Spencer: That’s really cool that you’re stepping above and beyond what I know a lot of people do. You’re actually reviewing the product, making it more detailed in your reviews. I think that’s good. Anyway that you can stand out, that really helps a ton. That’s really interesting, for sure. 

Perhaps the final question here, what is your outlook for SEO? Are you still bullish on search engine optimization? Are you still building sites, hoping to rank in google and get that free traffic? Especially just for people who are listening in that are just getting started, is this what they should be doing? 

Will: Honestly, actually I was never going to go anywhere. All kinds of traffic is always going to be a fundamental part of an Amazon affiliate site, if not every site, it’s free traffic. As I said before, the way if we talk specifically about Amazon Associate—because that’s what I do—if you look at the growth and how things have changed over the last five years in terms of the quality of sites that people are creating, the quality of content that people are creating, you look at the way it’s going and look at it as a big competitors we have from big media publications such as Hirsch and then PERCH Media and those guys who own Tom’s Hardware and as the ones I mentioned before like the Wirecutter, New York Times, the and stuff. 

You look at them soaking up all the main keywords, all the long tails and stuff. You realize that the quality of the site needs to be a significant better than it used to be and to compete in organic. I don’t think people should be swerved by that. I think they should keep focusing on SEO but I think they need to realize that it’s no longer a case of hiring a non-English writer to write an article or even an English writer to write an article and just simply put that on your website, add a few pictures and a few subheadings and “Hey Presto” that starts it. You really need to step up your game now. 

Especially from a non-page SEO point of view and especially with Google and their algorithm these days, they’re so heavy on the affiliate sides. They never liked affiliate sites. It’s just Google. But the quality of the sites has to be so much better now, and that’s people’s issue because it takes more money, it takes more time, and if you’re a beginner, it takes a lot more persistence and a lot more knowledge which you’re going to learn on the job as you do it.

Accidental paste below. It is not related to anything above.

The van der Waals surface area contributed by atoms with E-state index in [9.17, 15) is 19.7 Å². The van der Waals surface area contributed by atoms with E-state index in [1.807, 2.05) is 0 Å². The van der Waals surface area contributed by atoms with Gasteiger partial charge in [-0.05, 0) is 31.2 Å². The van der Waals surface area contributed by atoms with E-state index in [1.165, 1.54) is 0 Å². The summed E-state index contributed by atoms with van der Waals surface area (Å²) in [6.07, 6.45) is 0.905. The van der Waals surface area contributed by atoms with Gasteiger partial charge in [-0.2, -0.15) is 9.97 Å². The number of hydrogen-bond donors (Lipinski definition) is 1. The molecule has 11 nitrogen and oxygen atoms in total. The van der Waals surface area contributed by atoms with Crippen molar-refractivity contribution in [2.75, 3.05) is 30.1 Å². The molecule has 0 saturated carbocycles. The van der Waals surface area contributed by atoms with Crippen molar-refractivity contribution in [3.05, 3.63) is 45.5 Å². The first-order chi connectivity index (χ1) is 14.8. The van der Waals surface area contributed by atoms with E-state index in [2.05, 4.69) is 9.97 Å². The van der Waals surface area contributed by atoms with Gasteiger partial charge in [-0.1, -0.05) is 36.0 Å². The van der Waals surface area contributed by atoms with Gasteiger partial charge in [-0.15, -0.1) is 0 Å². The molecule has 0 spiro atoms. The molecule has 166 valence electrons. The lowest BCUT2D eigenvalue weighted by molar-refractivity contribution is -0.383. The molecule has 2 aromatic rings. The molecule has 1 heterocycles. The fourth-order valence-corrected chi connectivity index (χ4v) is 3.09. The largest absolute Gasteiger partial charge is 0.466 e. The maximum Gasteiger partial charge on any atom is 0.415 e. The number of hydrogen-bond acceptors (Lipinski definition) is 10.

I say it all the time but persistence is the key to success. It really is. No one has to fail at Amazon Associates. You’ve done it before with all the niche site projects. You laid out the blueprint to succeed. If everyone did that from stage 1 to stage 10, they would have made money without a doubt, but people get stuck and they lose confidence or they just don’t have the confidence in themselves. It’s really sad because I know and you know, and everyone else who actually has made five figures or six figures knows that if they just kept going, they would have made some money. 

Spencer: I think that’s a good to hear your opinion on that subject and in terms of jude’s motivation. I think a lot of people do get stuck. They don’t stick with the project, see it through to the end. As you said, you’ve laid out a lot of the process, I’ve laid out a lot of the process. Other people that I’ve had on the podcast have shared what works well for them. I think most people generally know the steps and the strategies they should be doing, but when they sit down to actually do it, there maybe a few little things they need to learn along the way. But it comes down to putting in the real work, putting in the quality content, the quality research, and just doing it right. 

Will: Yeah, definitely. 

Spencer: If people want to follow along with what they are doing, how can they stay in touch with you, where should they go to follow along? 

Will: That’s a good question. If you go to my website, it’s pretty dead at the moment. It’s one of those things I’ve wanted to continue to work on but it’s kind of less priority right now. Honestly, the easiest way is probably through Facebook. I do have a Facebook group. Again, that’s a little bit dead at the moment. Through that, people generally add me to Facebook and I just generally try to message people. But that’s it, hard as well because your now likely to get saturated with messages. Probably going to and stay tuned because I am looking to post in the next few weeks and start that process again because it’s important to share our experiences I think.